All about shade

Seeking shade when UV levels are above 3 and above can help protect your skin from sun damage. Shade alone can reduce ultraviolet (UV) exposure by up to 75 per cent. When used in conjunction with other protective measures, such as sun-safe clothing, hats, sunglasses and sunscreen, staying in the shade is the best way to provide maximum protection against UV radiation.

Almost all skin cancers (approximately 99% of non-melanoma skin cancers and 95% of melanoma) are caused by exposure to UV radiation from the sun or artificial sources such as solaria. Protecting your skin from exposure to UV radiation is the simplest and most effective way to reduce your risk of melanoma and other skin cancers.

Shade serves many important functions. It can provide:

  • One of the most effective forms of protection against UV radiation.
  • A pleasant environment year round – cool in summer, warm and protected in winter.
  • An attractive addition to the surrounding landscape.

Shade can be natural (trees, shrubs, hedges or shadow cast from nearby buildings), constructed (man-made or built – awnings, shade sails, pergolas etc) or a combination of both. Shade can be permanent, temporary or portable (umbrellas, beach cabanas, tents etc).

Good shade however can involve more than just installing a structure over the area you want covered. To be effective shade needs to:

  • Fall in the right place at the right time.
  • Be the right size to provide effective protection from direct and indirect UV radiation.
  • Made of the right materials.

If you are planning to install or plant new shade or to improve the amount or quality of shade you have currently available there are a number of important things to consider:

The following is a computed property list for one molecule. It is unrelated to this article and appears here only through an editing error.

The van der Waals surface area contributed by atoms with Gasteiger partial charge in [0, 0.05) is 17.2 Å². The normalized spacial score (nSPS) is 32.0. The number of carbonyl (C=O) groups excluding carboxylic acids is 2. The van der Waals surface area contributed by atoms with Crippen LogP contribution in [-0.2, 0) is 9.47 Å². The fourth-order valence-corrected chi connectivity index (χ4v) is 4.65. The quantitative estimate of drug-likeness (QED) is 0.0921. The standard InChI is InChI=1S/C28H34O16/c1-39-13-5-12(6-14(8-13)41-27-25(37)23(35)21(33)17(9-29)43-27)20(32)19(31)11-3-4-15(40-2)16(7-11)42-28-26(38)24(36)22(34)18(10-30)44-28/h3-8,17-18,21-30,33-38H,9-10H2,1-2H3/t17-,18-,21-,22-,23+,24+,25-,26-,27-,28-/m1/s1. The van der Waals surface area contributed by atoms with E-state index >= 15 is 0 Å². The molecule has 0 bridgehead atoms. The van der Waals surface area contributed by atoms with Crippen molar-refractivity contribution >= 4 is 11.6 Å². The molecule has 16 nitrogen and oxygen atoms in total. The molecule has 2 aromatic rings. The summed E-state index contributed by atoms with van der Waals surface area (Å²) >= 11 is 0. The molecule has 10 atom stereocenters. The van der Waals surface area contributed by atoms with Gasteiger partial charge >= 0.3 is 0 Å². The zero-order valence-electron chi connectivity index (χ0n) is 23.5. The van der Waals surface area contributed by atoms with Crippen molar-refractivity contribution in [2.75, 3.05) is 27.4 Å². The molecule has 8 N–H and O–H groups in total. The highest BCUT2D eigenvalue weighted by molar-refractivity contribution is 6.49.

Types of structure

Permanent or built structures include pergolas, verandas, gazebos and shade sails. For all built structures, regardless of size, it is essential to seek professional advice as well as development approval from local council.

Temporary or demountable shade structures include marquees, tents and lightweight shade sails. These shade systems work well for areas that need shade occasionally or are not suitable for a permanent structure. Temporary shade systems can also be used while trees and other vegetation matures’ to provide natural shade.

Types of shade

Natural shade
Trees and other vegetation can be on of the most effective and attractive ways of providing shade. Good natural shade depends on the size of the canopy and density of the foliage; the larger the canopy, the lower to the ground it is and thick dense foliage the better the protection from both direct and indirect UV radiation.

When selecting trees and other vegetation ensure they are appropriate for your area. Factors to consider include:

  • How much shade will they create and whether the shade will be cast where it is needed
  • Soil type and climate
  •  The size and shape of the mature plants and how they may impact on the surrounding landscapes
  • Deciduous or evergreen. A deciduous tree may be suitable to allow for more light and warmth in winter.

Portable shade
Portable shade includes marquis, tents, beach cabanas and umbrellas. These structures often provide limited protection from the indirect UV radiation, but can be an easy and cheap solution, especially in areas where no other shade options are available.

Guidelines to Shade
Cancer Council NSW’s Guidelines to Shade contains a step-by-step approach to conducting a shade audit and how to plan and implement a shade project.
Download PDF here (4.4MB)

Shade for schools
Download PDF here (158KB)

Shade for childcare services
Download PDF here (156KB)

Shade for the home
Download PDF here (148KB)

 

 

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